Hadoop in Azure

Once that’s set up, you’ll need to add mapping for the IP address and host name to your hosts file. Devin Knight has a blog on this that you’ll find helpful.

Connecting to Hadoop with Power BI Desktop

Once your Hortonworks Sandbox is set up, you’re ready to set up your connection to Hadoop with Power BI Query. Start up the Power BI Desktop and click Get Data. Scroll down and select Hadoop File (HDFS) and click Connect.

Get Data with Power BI

From there you can follow the rest of the wizard to load the data into the semantic model.

Load Data with Power BI

Once the data is loaded, you’ll need to modify the query to navigate to the data you wish to use in your model.

In Power BI Desktop, go to the Home ribbon and click Edit Queries.

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Three Best Practices for Power BI

Since the release of Power BI Desktop this past week, I’ve been really spending my extra time digging into the application focusing on learning and experimenting as much as I can. When my wife has been watching Law and Order: SVU reruns at night after the rug rats are in bed, I’ve been right there next to her designing Power BI dashboards like the total data nerd that I am. When my kids have been taking their naps during the weekend, I’ve been writing calculations in the model for my test dashboards. Or when I’ve been riding in the car back and forth to work I’ve been thinking of new things to do with Power BI Desktop.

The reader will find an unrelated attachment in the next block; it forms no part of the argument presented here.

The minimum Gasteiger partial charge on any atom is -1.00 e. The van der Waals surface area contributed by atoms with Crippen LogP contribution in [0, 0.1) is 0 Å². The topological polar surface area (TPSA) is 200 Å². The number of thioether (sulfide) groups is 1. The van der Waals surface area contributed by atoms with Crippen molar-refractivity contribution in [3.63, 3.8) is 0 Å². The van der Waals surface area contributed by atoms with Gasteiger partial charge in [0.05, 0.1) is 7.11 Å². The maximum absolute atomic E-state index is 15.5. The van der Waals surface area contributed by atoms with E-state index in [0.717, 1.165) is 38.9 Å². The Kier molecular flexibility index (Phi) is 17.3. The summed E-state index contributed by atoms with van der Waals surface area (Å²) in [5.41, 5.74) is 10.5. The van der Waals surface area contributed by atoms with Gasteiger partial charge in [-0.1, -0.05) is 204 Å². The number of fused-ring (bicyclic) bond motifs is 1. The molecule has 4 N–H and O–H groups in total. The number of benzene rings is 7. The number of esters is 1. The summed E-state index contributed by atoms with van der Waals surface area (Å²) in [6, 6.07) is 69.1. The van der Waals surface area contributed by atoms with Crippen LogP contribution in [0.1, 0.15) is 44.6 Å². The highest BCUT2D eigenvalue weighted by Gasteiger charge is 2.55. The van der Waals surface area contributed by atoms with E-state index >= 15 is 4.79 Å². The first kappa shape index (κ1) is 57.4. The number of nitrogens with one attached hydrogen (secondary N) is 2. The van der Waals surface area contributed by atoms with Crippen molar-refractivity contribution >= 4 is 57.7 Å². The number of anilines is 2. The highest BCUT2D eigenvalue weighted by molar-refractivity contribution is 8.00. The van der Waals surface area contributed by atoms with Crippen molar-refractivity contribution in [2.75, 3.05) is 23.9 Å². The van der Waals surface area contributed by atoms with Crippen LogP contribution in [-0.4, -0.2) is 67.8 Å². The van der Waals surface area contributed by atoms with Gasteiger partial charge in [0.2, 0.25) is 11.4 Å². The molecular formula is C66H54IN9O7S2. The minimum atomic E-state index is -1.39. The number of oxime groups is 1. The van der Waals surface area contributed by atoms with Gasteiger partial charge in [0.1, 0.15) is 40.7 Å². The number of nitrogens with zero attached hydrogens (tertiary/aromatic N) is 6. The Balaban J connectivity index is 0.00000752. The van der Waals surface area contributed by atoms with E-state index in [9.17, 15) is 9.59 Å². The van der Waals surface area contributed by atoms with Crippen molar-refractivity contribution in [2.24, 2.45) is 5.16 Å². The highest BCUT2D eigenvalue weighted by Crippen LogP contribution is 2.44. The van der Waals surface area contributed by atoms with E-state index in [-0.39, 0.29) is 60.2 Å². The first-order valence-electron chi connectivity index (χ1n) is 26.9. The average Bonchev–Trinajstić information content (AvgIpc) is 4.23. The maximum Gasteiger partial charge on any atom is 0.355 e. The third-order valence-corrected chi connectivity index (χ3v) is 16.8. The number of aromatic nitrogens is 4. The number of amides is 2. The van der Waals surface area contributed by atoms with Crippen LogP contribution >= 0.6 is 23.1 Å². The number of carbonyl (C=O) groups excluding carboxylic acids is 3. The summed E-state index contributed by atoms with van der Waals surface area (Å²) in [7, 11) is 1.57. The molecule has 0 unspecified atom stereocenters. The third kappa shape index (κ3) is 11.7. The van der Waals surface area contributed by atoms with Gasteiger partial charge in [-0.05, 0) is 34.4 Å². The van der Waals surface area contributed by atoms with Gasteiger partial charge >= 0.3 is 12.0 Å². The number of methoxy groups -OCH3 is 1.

Since I’ve been spending a decent amount of time with Power BI Desktop, I thought I’d take a moment to share three things to know and remember when designing your Power BI models and dashboards that I think will help you make the most of this tool and be effective at providing the data your business needs to succeed.

1. Optimize your Power BI Semantic Model